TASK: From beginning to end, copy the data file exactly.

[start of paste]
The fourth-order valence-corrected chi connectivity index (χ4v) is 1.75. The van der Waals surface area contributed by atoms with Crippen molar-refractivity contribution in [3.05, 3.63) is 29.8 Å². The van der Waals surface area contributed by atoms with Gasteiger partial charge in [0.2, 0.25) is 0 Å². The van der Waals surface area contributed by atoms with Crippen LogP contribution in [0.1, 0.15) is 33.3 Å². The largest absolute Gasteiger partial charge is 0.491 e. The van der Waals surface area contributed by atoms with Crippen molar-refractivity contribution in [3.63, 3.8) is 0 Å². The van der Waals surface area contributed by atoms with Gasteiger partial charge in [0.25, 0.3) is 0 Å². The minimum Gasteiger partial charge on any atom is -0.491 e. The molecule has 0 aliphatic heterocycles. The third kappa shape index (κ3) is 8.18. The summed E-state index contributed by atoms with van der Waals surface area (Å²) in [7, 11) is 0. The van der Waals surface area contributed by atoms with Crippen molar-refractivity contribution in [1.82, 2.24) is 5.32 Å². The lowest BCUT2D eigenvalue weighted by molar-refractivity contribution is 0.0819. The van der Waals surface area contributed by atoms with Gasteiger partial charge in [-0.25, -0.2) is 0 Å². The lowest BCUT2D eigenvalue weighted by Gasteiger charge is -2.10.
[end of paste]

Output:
The fourth-order valence-corrected chi connectivity index (χ4v) is 1.75. The van der Waals surface area contributed by atoms with Crippen molar-refractivity contribution in [3.05, 3.63) is 29.8 Å². The van der Waals surface area contributed by atoms with Gasteiger partial charge in [0.2, 0.25) is 0 Å². The van der Waals surface area contributed by atoms with Crippen LogP contribution in [0.1, 0.15) is 33.3 Å². The largest absolute Gasteiger partial charge is 0.491 e. The van der Waals surface area contributed by atoms with Crippen molar-refractivity contribution in [3.63, 3.8) is 0 Å². The van der Waals surface area contributed by atoms with Gasteiger partial charge in [0.25, 0.3) is 0 Å². The minimum Gasteiger partial charge on any atom is -0.491 e. The molecule has 0 aliphatic heterocycles. The third kappa shape index (κ3) is 8.18. The summed E-state index contributed by atoms with van der Waals surface area (Å²) in [7, 11) is 0. The van der Waals surface area contributed by atoms with Crippen molar-refractivity contribution in [1.82, 2.24) is 5.32 Å². The lowest BCUT2D eigenvalue weighted by molar-refractivity contribution is 0.0819. The van der Waals surface area contributed by atoms with Gasteiger partial charge in [-0.25, -0.2) is 0 Å². The lowest BCUT2D eigenvalue weighted by Gasteiger charge is -2.10.